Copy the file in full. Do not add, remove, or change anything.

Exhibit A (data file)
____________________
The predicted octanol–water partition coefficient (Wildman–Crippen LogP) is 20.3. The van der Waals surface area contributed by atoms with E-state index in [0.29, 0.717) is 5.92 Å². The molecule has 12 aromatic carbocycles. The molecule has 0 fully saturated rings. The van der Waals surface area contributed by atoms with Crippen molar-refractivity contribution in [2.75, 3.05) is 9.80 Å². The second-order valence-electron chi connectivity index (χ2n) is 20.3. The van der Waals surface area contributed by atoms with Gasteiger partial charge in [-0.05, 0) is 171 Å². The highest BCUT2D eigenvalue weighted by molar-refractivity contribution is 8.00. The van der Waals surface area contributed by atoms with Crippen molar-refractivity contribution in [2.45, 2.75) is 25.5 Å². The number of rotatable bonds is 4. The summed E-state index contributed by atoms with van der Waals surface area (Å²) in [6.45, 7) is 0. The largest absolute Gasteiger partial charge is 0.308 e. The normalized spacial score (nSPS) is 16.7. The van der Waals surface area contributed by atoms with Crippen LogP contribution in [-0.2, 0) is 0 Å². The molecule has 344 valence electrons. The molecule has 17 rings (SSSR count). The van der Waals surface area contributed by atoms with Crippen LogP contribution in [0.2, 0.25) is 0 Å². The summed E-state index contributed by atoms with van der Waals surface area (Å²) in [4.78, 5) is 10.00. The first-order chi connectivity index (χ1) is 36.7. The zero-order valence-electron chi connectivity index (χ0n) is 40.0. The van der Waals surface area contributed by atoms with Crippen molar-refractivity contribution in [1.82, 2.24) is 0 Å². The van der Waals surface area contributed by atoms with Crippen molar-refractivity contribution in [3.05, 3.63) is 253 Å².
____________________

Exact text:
The predicted octanol–water partition coefficient (Wildman–Crippen LogP) is 20.3. The van der Waals surface area contributed by atoms with E-state index in [0.29, 0.717) is 5.92 Å². The molecule has 12 aromatic carbocycles. The molecule has 0 fully saturated rings. The van der Waals surface area contributed by atoms with Crippen molar-refractivity contribution in [2.75, 3.05) is 9.80 Å². The second-order valence-electron chi connectivity index (χ2n) is 20.3. The van der Waals surface area contributed by atoms with Gasteiger partial charge in [-0.05, 0) is 171 Å². The highest BCUT2D eigenvalue weighted by molar-refractivity contribution is 8.00. The van der Waals surface area contributed by atoms with Crippen molar-refractivity contribution in [2.45, 2.75) is 25.5 Å². The number of rotatable bonds is 4. The summed E-state index contributed by atoms with van der Waals surface area (Å²) in [6.45, 7) is 0. The largest absolute Gasteiger partial charge is 0.308 e. The normalized spacial score (nSPS) is 16.7. The van der Waals surface area contributed by atoms with Crippen LogP contribution in [-0.2, 0) is 0 Å². The molecule has 344 valence electrons. The molecule has 17 rings (SSSR count). The van der Waals surface area contributed by atoms with Crippen LogP contribution in [0.2, 0.25) is 0 Å². The summed E-state index contributed by atoms with van der Waals surface area (Å²) in [4.78, 5) is 10.00. The first-order chi connectivity index (χ1) is 36.7. The zero-order valence-electron chi connectivity index (χ0n) is 40.0. The van der Waals surface area contributed by atoms with Crippen molar-refractivity contribution in [1.82, 2.24) is 0 Å². The van der Waals surface area contributed by atoms with Crippen molar-refractivity contribution in [3.05, 3.63) is 253 Å².